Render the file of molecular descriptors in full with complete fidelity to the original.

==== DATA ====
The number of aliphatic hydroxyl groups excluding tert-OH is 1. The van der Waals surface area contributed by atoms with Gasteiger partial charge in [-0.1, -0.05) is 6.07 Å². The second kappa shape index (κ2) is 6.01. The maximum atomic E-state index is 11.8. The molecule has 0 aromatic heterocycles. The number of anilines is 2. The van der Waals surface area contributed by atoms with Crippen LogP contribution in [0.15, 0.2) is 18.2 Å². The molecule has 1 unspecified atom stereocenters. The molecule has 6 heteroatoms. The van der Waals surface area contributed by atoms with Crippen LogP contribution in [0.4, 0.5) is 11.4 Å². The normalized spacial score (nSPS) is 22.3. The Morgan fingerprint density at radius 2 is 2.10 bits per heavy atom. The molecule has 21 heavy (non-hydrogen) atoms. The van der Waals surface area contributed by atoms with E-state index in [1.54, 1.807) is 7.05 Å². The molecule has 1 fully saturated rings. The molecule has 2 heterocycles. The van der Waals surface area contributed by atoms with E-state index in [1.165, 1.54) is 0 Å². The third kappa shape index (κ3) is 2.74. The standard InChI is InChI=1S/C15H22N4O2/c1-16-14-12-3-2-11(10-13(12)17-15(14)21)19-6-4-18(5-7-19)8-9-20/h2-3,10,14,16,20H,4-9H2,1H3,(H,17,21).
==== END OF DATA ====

The number of aliphatic hydroxyl groups excluding tert-OH is 1. The van der Waals surface area contributed by atoms with Gasteiger partial charge in [-0.1, -0.05) is 6.07 Å². The second kappa shape index (κ2) is 6.01. The maximum atomic E-state index is 11.8. The molecule has 0 aromatic heterocycles. The number of anilines is 2. The van der Waals surface area contributed by atoms with Crippen LogP contribution in [0.15, 0.2) is 18.2 Å². The molecule has 1 unspecified atom stereocenters. The molecule has 6 heteroatoms. The van der Waals surface area contributed by atoms with Crippen LogP contribution in [0.4, 0.5) is 11.4 Å². The normalized spacial score (nSPS) is 22.3. The Morgan fingerprint density at radius 2 is 2.10 bits per heavy atom. The molecule has 21 heavy (non-hydrogen) atoms. The van der Waals surface area contributed by atoms with E-state index in [1.54, 1.807) is 7.05 Å². The molecule has 1 fully saturated rings. The molecule has 2 heterocycles. The van der Waals surface area contributed by atoms with E-state index in [1.165, 1.54) is 0 Å². The third kappa shape index (κ3) is 2.74. The standard InChI is InChI=1S/C15H22N4O2/c1-16-14-12-3-2-11(10-13(12)17-15(14)21)19-6-4-18(5-7-19)8-9-20/h2-3,10,14,16,20H,4-9H2,1H3,(H,17,21).